Every professional sports franchise has them—team doctors. In this special Physician report, we follow an NFL team doctor on Game Day. by Mike Yorkey December 15, 2001: 12:07 p.m. It’s two hours before kickoff against the Oakland Raiders, and San Diego Chargers’ All-Pro linebacker Junior Seau is all over Dr. David Chao. “Hey, everybody, a reporter is here to do a story on Chao!” hollers out an animated Seau, who’s obviously enjoying seeing the tables turned for a change. “Doc’s going to be famous. C’mon and see this everybody!” I’ve just arrived in Dr. Chao’s cubbyhole office, which adjoins the Charger training room and locker room underneath the west grandstands of Qualcomm Stadium. In this quiet, windowless environment, it’s difficult to believe that the Chargers and Raiders will square off in a noisy nationally televised game two hours from now. Several half-dressed players—some of the biggest human beings I’ve ever seen up close—pop in their heads to see what the commotion is all about. Meanwhile, Junior continues to tease Dr. Chao. “This is what you gotta write,” he says. “You gotta tell everyone that he’s the best doctor in the whole wide world! You don’t have enough paper to print everything I’m going to tell you about him.” I shoot a glance toward Dr. Chao, whose grinning smile is a mixture of pride and embarrassment. “Now, Junior . . .” “Take a look at my fingers and hands,” says Junior, as he fans out his massive, battle-scarred extremities. I peer at his supersized fingers, which resemble long, gnarled tree branches. The digit and middle fingers on the left hand make several intriguing zigzags, but what’s especially interesting is the double-sized knuckle on the middle finger. How did that happen? Junior, however, wants to show off Dr. Chao’s handiwork on his right hand. “See this scar?” he says, pointing to a nasty gash below the padded thumb area. “Chao was trying to write my initial, so gave me this S.” Junior is right. I have never seen a set of simple interrupted sutures come out in the shape of an S, but that is how his brutish scar healed. “I got sewn up during a game, but it doesn’t matter,” says Junior, as he turns serious for the first time. “Chao is a good man. He’s done a lot for the kids in my foundation,” he says. As a native San Diegan, I am well aware of Junior’s foundation and his remarkable story. The son of American Samoa immigrants, Junior grew up in nearby Oceanside, where he made good on the gridiron and starred at USC. He was a first-round pick of the Chargers in 1990, and when riches and glory came his way for becoming one of the best linebackers in NFL football, he formed the Seau Foundation, a non-profit charitable organization. “How does Dr. Chao help?” I ask Junior. “Let’s say a kid on the Oceanside High football team goes down with a serious knee injury and comes to us for help,” replies Junior. “The boy doesn’t have medical insurance. We cover the cost of the surgery bay and materials, which are given to us at cost, while Chao donates his surgical skills. I would say that Doc’s done ten kids for me,” says Junior. “He’s a good man.” Dr. Chao is still smiling like a Cheshire cat. 12:45 p.m. For the last ten minutes, I’ve been playing straight man to Dr. Jerry Hizon, a Charger team doctor who must have moonlighted at the Comedy Store during residency. “You know where David went to high school?” “No, I’m afraid not,” I reply. “Think 90210.” “You mean Beverly Hills High?” “You got it. And did you know that David thought Harvard was too easy?” “He went to Harvard?” “Sure, but you probably want to write about David’s water polo days at Northwestern. He was All Big-10 while he was in med school.” I look at Dr. Chao, and he’s rolling his eyes again. Now, I’m really confused, which causes Dr. Hizon and the rest of the doctors in the room to crack up. I feel like I’m part of a freshman hazing. Welcome to the sports medicine world of NFL football, a fraternity that David Chao has belonged to since 1997, when he joined the Chargers. The 37-year doctor is affiliated with Oasis Sports Medical Group, the official team physicians for the Chargers. As the lead doctor, David is on-call 24/7 throughout the season, which lasts six to seven months. He also flies with the team on all road trips, which often start with a Friday morning flight to points east and doesn’t end until the team plane returns to San Diego on Sunday evening. During the week, David maintains his practice with Oasis, seeing patients, performing surgery (usually knee, shoulder, and hip repair) and making “house calls” at the Chargers’ practice facility near Qualcomm Stadium. For today’s game against the Raiders, David is quarterbacking the medical coverage. Dr. Hizon, a family practitioner, and another Oasis doctor, Dr. Paul Murphy, an orthopedist, will assist him. This trio works all games, home and away. Dr. Bob Speer, a pediatric anesthesiologist, Dr. Calvin Wong, a family practitioner, and Dr. Stan Sherman, a trauma anesthesiologist, will handle back-up roles. Finally, an orthopedic fellow, Dr. Chris Pallia, is on hand to observe the action. With seven doctors on the field, you could say that the Chargers are ready for anything, but experience has been a stern teacher in the violent world of NFL football. We are ninety minutes before game time. A dozen players drop by David’s office to have their sore joints and muscles checked—ankles, knees, hips, ribs and shoulders. Many are linemen and all are gargantuan: the typical size appears to 6-foot, 5-inches tall and 300 pounds. These players will be slamming their bodies in the trenches with devastating impacts. When an irresistible force meets an immovable object, something has to give, and it’s usually a joint, a bone or a ligament. “The guys are big and the size is good, but I think what you have in the NFL is the last of the warriors,” says David. “Injuries are a big part of the game, however. Out of 53 guys on the team, I would say that I operate on 15 to 20 during and after the season, and I’ve operated on more than half the players on this team at one time or another.” No wonder why Dr. Hizon told me that the NFL stands for the Not For Long league. The players have incredibly short careers. The talk turns to what Dr. Chao does during the game. “What’s it like running out on the field with a capacity crowd and all those people on TV watching you treat a player for an injury?” I ask. “What I’ve found about sports medicine is that you have to keep a little perspective,” says David. “I’m here as a doctor and a physician, and my job is to see the players, and that’s it. The fans are here to see the players play, not the doctors. If I’m not noticed in a game, then I’m happy. In fact, I’m the only guy on Sunday that team owner Dean Spanos wants to do nothing. My goal is to stay out of the way and in the background.” “But don’t you have to make quick judgment calls?” I ask. “The easiest part about sports medicine is the medicine itself, if that’s where you keep your focus. I remember when I was working at the X Games in San Francisco. There was a doctor who was helping me, and we had a freestyle motocross rider go down with a lunate dislocation. I evaluated and treated him, and then I sent him off with another X Games doctor to the hospital with instructions to get X-rays and call me back with the results. About an hour later, I received a call on my cell phone from the other doctor, and he said, `It’s a non-displaced radial fracture. I’m going to put him in a cast and bring him back.’ ” “I asked whether he was sure, and he said yes, but I asked him to bring me a copy of the X-rays when he returned. When I got a look at them, he said that it's the only fracture, the radial head, but I immediately noticed that his lunate was dislocated. It’s a common error to make, but an error that I am 100 percent sure that he would not have made if he was back in his own office. With everything else going on at the X Games, his focus was off, which was a reminder to me to take care of the medicine first.” 2:07 p.m. We run out onto the field with the Charger players, and the wall-to-wall noise of the capacity crowd creates intense energy. Everywhere I look, everyone has his game face on. We are minutes away from kickoff against the first-place Raiders, the evil-dreaded Silver and Black who have been the Chargers’ bitterest rivals for forty years. This late-season matchup has drawn the third-largest home crowd in franchise history—67,349—and filled Qualcomm Stadium to the brim. Unfortunately for the Chargers, two-thirds of the fans appear to wearing black Raider jerseys. David stands amongst the coaches and players on the Charger sideline. As soon as the opening kicking sails through the air, he doesn’t take his eye off the action. He must concentrate on the players because a career-ending—or life-threatening—injury is just a snap of the ball away. It’s also not a good idea to direct your gaze away from the action if you value keeping your body in one piece. “I’ve covered high school, junior college and college football, but NFL games are different,” says David. “At the high school level, if there is a pitch coming toward me, I will wait until the players are right on top before stepping back. In the college game, I start to think about moving when I see a sweep coming my way. But NFL `game speed’ is so fast that if quarterback Doug Flutie even looks my way, I’m backing up because they are coming hard. As you see on TV, the players will fly 10, 12 yards out of bounds sometimes. They are on top of you in a split-second because their speed and quickness are so unbelievable.” 2:25 p.m. Injured player! The game is only a few minutes old when the Chargers’ rookie cornerback Davis Sanchez is slumped on the grass, writhing in pain. David and team trainers James Collins and Scott Trulock sprint out to midfield, where they take several minutes tending to the young player. After they gingerly assist him to his feet, Sanchez nearly collapses from back spasms. They half-carry him to an examination table behind the bench for a further look, but Sanchez is grimacing with each step. He looks done for the day. Before the game, David told me that decisions about whether an injured player can return to the game are made as a team. James Collins, as the head trainer, is the first to make an evaluation. If it’s an orthopedic question—a tender back, an injured knee, or a deranged shoulder—then Dr. Chao takes the lead. If it’s a possible concussion or something internal, then Dr. Hizon is the go-to guy. Earlier in the season, quarterback Doug Flutie was knocked silly in a game against the Kansas City Chiefs. Dr. Hizon proceeded to ask him several standard memory questions:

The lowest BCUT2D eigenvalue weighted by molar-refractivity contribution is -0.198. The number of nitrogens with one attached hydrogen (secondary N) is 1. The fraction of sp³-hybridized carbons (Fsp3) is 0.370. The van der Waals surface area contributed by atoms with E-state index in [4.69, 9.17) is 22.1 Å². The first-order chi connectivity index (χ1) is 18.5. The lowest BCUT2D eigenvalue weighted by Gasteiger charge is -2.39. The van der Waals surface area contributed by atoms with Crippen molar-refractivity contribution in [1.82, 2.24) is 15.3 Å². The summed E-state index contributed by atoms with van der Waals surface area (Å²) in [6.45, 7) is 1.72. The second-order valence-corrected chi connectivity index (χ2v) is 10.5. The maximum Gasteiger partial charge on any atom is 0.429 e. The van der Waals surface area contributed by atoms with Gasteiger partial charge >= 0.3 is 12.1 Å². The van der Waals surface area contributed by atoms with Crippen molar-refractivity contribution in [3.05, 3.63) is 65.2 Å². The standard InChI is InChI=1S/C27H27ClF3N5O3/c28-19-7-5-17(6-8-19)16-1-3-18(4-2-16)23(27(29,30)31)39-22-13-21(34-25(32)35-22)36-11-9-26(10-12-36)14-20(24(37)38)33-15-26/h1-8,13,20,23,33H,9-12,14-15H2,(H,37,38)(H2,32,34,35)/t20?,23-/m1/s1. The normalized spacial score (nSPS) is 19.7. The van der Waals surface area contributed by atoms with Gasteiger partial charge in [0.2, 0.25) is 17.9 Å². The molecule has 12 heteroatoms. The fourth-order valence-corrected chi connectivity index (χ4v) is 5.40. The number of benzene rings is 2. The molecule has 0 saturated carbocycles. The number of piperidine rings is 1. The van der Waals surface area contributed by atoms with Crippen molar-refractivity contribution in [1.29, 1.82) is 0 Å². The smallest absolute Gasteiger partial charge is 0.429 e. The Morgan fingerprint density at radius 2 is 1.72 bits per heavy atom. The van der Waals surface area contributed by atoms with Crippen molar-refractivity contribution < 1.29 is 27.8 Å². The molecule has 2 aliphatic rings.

• “What’s the date?”